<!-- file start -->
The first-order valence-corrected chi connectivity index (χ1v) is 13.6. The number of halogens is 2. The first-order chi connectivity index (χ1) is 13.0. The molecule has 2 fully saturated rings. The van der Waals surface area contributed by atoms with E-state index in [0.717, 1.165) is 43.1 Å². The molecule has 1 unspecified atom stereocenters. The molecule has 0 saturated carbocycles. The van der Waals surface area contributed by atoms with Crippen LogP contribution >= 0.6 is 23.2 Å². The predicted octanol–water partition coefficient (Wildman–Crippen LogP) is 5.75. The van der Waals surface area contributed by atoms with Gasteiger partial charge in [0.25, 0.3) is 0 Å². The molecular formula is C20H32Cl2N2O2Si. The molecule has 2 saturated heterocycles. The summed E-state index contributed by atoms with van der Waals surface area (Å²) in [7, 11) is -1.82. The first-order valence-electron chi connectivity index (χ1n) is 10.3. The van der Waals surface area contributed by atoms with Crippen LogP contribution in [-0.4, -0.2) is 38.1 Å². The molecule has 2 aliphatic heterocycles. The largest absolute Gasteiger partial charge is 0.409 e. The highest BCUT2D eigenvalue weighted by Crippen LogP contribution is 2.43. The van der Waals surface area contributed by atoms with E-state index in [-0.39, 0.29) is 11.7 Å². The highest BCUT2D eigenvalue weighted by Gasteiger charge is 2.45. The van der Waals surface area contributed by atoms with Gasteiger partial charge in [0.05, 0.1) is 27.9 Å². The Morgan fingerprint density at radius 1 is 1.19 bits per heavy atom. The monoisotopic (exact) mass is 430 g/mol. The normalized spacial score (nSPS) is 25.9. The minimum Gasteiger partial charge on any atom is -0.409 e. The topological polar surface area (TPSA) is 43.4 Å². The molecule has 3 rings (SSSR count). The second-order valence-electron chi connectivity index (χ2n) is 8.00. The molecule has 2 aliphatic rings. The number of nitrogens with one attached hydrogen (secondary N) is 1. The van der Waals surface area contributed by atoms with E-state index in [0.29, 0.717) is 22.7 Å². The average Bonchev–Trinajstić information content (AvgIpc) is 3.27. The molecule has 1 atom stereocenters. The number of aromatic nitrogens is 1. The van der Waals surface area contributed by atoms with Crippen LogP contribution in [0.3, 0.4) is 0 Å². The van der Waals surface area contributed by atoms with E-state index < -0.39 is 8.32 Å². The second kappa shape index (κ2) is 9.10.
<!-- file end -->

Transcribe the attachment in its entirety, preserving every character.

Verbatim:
The first-order valence-corrected chi connectivity index (χ1v) is 13.6. The number of halogens is 2. The first-order chi connectivity index (χ1) is 13.0. The molecule has 2 fully saturated rings. The van der Waals surface area contributed by atoms with E-state index in [0.717, 1.165) is 43.1 Å². The molecule has 1 unspecified atom stereocenters. The molecule has 0 saturated carbocycles. The van der Waals surface area contributed by atoms with Crippen LogP contribution >= 0.6 is 23.2 Å². The predicted octanol–water partition coefficient (Wildman–Crippen LogP) is 5.75. The van der Waals surface area contributed by atoms with Gasteiger partial charge in [0.25, 0.3) is 0 Å². The molecular formula is C20H32Cl2N2O2Si. The molecule has 2 saturated heterocycles. The summed E-state index contributed by atoms with van der Waals surface area (Å²) in [7, 11) is -1.82. The first-order valence-electron chi connectivity index (χ1n) is 10.3. The van der Waals surface area contributed by atoms with Crippen LogP contribution in [-0.4, -0.2) is 38.1 Å². The molecule has 2 aliphatic heterocycles. The largest absolute Gasteiger partial charge is 0.409 e. The highest BCUT2D eigenvalue weighted by Crippen LogP contribution is 2.43. The van der Waals surface area contributed by atoms with E-state index in [-0.39, 0.29) is 11.7 Å². The highest BCUT2D eigenvalue weighted by Gasteiger charge is 2.45. The van der Waals surface area contributed by atoms with Gasteiger partial charge in [0.05, 0.1) is 27.9 Å². The Morgan fingerprint density at radius 1 is 1.19 bits per heavy atom. The monoisotopic (exact) mass is 430 g/mol. The normalized spacial score (nSPS) is 25.9. The minimum Gasteiger partial charge on any atom is -0.409 e. The topological polar surface area (TPSA) is 43.4 Å². The molecule has 3 rings (SSSR count). The second-order valence-electron chi connectivity index (χ2n) is 8.00. The molecule has 2 aliphatic rings. The number of nitrogens with one attached hydrogen (secondary N) is 1. The van der Waals surface area contributed by atoms with E-state index in [0.29, 0.717) is 22.7 Å². The average Bonchev–Trinajstić information content (AvgIpc) is 3.27. The molecule has 1 atom stereocenters. The number of aromatic nitrogens is 1. The van der Waals surface area contributed by atoms with Crippen LogP contribution in [0.3, 0.4) is 0 Å². The van der Waals surface area contributed by atoms with E-state index < -0.39 is 8.32 Å². The second kappa shape index (κ2) is 9.10.